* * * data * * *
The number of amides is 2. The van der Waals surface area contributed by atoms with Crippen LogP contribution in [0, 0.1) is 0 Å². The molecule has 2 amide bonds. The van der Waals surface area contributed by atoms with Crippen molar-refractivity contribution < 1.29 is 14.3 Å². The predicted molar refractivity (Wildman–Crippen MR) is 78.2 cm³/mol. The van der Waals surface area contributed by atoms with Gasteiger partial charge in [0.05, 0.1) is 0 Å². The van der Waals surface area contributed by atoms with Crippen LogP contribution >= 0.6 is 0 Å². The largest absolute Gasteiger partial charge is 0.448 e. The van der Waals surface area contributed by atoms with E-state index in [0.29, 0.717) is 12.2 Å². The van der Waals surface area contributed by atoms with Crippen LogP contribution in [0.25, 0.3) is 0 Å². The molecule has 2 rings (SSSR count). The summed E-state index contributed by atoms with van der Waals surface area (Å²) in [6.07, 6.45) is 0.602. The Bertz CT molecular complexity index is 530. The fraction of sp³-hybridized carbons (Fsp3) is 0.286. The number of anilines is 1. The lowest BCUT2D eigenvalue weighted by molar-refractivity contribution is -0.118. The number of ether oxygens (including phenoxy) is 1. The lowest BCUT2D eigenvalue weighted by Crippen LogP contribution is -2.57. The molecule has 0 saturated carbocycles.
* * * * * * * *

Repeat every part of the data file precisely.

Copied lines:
The number of amides is 2. The van der Waals surface area contributed by atoms with Crippen LogP contribution in [0, 0.1) is 0 Å². The molecule has 2 amide bonds. The van der Waals surface area contributed by atoms with Crippen molar-refractivity contribution < 1.29 is 14.3 Å². The predicted molar refractivity (Wildman–Crippen MR) is 78.2 cm³/mol. The van der Waals surface area contributed by atoms with Gasteiger partial charge in [0.05, 0.1) is 0 Å². The van der Waals surface area contributed by atoms with Crippen LogP contribution >= 0.6 is 0 Å². The largest absolute Gasteiger partial charge is 0.448 e. The van der Waals surface area contributed by atoms with E-state index in [0.29, 0.717) is 12.2 Å². The van der Waals surface area contributed by atoms with Crippen LogP contribution in [0.25, 0.3) is 0 Å². The molecule has 2 rings (SSSR count). The summed E-state index contributed by atoms with van der Waals surface area (Å²) in [6.07, 6.45) is 0.602. The Bertz CT molecular complexity index is 530. The fraction of sp³-hybridized carbons (Fsp3) is 0.286. The number of anilines is 1. The lowest BCUT2D eigenvalue weighted by molar-refractivity contribution is -0.118. The number of ether oxygens (including phenoxy) is 1. The lowest BCUT2D eigenvalue weighted by Crippen LogP contribution is -2.57. The molecule has 0 saturated carbocycles.